Building Worlds: Signs in Borderlands

[Building Worlds is a series where Dan Cox examines one facet in a video game and shows you how, from that one angle, an entire society is reflected.]

"PIS OFF" sign from Borderlands

I walked right past it the first time. I didn’t think anything of another random sign. But then I noticed it again. And again. Every few hours further into the game, there was this sign. These two words kept looking at me from wall after wall. Every time I gained access to a new area, someone was there before me leaving this phrase behind them.

I’ll admit that I thought it was just crude humor at first. This had to be some joke placed in the game by the developers for the player to find. But then I thought about it more. Its placement was purposeful and it was in the same color and layout each time. This was not some recurring joke, but a part of the greater world. Many of the other signs used in the game were, I realized, in the same style too. All of these signs must have been done by the same person! Someone, somehow, was trying to leave messages for others to read.

The planet is full of criminals. That’s what most players know, but there is more to the world than just that fact. Have you ever wondered how they got there or why they all had weapons? If these people were prisoners, why allow them to move around and attack others whenever they wanted? What is the behind this situation?

Borderlands takes place on the planet Pandora where, decades before the game starts, colonists tried to live on the planet. Due to its harsh climate and slow rotation cycle, they had very little success. The companies that funded the expeditions decided, once the colonists were starting to leave, to use the planet as a mining operation. They would use convicted criminals as the labor force and try to, covertly, locate the hidden alien technology that was reported to be hidden on the planet.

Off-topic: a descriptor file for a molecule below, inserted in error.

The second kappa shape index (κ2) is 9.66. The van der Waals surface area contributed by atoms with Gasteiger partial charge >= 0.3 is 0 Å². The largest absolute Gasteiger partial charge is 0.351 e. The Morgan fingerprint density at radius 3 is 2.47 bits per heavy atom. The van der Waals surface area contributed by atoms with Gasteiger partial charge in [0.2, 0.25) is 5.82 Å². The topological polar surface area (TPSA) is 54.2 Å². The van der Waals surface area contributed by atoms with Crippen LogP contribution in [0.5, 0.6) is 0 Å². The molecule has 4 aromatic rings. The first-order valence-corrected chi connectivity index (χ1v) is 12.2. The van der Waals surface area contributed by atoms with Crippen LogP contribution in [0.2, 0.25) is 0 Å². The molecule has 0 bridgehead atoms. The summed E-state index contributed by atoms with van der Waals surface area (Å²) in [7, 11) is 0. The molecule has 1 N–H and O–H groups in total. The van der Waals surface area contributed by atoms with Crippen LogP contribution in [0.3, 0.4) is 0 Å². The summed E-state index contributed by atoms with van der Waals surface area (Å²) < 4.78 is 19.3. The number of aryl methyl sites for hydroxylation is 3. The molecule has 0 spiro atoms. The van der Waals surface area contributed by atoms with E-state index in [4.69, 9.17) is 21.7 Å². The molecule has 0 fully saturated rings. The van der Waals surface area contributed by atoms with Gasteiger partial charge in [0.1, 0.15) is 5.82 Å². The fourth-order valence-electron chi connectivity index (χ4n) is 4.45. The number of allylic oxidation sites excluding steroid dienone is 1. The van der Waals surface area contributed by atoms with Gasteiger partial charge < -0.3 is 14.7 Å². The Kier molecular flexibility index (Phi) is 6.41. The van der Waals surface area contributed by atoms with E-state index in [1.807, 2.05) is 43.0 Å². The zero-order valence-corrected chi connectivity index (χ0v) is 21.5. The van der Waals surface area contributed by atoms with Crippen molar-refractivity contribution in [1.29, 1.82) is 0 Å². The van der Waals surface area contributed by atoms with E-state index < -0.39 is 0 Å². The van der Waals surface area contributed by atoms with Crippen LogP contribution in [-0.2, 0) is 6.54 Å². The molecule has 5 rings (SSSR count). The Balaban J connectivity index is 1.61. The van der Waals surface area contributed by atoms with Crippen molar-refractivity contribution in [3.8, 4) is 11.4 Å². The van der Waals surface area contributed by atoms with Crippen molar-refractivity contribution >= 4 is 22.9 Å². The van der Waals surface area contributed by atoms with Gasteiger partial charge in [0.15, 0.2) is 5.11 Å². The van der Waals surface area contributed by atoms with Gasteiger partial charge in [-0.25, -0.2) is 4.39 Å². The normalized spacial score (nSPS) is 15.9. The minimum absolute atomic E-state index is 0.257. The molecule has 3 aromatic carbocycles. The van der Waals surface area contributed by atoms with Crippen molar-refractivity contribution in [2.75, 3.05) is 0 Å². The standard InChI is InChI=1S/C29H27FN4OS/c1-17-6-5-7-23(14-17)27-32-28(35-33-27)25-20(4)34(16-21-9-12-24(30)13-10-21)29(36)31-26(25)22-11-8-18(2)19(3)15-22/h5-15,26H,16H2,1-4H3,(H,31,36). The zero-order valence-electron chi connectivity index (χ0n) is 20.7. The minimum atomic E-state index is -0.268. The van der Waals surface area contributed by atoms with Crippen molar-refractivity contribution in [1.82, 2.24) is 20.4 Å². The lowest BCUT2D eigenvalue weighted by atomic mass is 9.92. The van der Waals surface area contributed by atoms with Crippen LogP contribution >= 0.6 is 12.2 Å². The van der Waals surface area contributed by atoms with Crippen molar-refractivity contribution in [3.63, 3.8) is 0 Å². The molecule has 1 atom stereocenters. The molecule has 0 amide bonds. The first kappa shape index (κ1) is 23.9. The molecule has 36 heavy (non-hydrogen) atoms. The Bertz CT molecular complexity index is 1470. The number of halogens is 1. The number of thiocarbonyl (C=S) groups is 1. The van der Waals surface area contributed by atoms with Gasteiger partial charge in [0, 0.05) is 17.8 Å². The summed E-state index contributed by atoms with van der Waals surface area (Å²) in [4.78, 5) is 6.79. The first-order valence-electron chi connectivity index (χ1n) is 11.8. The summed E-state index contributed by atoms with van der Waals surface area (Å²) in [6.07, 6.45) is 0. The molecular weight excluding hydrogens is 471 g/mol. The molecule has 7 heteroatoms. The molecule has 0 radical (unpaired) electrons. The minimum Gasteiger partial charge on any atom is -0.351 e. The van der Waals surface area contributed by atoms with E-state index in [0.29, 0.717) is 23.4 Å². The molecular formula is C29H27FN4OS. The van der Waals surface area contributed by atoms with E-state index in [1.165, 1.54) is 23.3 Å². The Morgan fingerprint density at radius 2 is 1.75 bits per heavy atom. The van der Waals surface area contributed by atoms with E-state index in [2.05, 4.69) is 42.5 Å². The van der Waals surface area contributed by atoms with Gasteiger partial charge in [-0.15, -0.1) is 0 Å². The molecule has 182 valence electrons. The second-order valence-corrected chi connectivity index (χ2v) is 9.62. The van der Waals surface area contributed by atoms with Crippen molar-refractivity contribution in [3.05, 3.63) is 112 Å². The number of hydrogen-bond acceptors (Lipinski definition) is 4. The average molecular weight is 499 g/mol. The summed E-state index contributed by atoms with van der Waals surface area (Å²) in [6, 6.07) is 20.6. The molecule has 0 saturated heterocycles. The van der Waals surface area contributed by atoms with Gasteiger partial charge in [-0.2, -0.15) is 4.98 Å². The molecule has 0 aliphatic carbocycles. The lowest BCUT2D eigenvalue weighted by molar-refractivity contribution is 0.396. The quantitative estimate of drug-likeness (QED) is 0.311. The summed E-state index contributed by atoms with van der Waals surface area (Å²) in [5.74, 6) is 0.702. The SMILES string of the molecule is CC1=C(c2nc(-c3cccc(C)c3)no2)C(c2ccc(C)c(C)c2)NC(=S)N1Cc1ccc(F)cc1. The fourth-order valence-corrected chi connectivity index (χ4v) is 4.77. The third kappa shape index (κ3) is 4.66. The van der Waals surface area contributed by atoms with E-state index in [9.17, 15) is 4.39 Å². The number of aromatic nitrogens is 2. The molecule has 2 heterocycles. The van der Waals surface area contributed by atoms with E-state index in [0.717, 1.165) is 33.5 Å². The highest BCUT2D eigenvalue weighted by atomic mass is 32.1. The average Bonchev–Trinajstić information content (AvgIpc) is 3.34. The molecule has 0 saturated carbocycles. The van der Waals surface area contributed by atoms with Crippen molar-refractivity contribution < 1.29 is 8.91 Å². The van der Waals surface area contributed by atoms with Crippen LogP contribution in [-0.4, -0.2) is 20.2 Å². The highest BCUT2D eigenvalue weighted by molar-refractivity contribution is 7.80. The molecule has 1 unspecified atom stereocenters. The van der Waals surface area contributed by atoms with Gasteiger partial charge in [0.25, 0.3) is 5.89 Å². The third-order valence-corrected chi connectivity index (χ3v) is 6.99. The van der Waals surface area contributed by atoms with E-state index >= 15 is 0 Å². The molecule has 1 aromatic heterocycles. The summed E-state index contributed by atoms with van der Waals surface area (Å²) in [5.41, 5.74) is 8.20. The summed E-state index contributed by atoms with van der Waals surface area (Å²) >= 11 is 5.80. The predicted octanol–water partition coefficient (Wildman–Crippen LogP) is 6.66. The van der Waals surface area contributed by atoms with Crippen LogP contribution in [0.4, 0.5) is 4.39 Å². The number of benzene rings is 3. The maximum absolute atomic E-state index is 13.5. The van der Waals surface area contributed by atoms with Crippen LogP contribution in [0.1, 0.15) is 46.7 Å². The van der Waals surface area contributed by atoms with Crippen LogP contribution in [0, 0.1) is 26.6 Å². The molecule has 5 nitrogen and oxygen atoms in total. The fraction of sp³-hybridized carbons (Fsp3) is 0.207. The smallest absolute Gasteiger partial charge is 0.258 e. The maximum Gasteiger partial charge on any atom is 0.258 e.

This lasted for a few years. Once the planet’s slow rotation moved from Winter to Summer, things changed. The animals that had been hibernating woke up hungry. The remaining colonists left. Soldiers came in to keep the peace and the convicts were let loose to fend for themselves.

By that point, the rumors were widespread: there was a Vault to be found on Pandora. Treasure hunters came from vast distances looking for the hidden treasures, technology or even just the celebrity to be found in clearing out some criminals. That is why the player finally sets foot on the planet: to find the technology and, in the process, lay claim to the glory and riches.

If the world is being run, for the most part, by criminals, it presents an interesting situation. Anything that is changed, created or mutated by this work force gone wild, must have been done for some purpose on their part. Even if it is just violence against those who kept them in prison, there would be a pattern. The activity would be grouped in small areas and against certain targets. That is, of course, what is found by the player, but it also extends farther than that: signs were posted.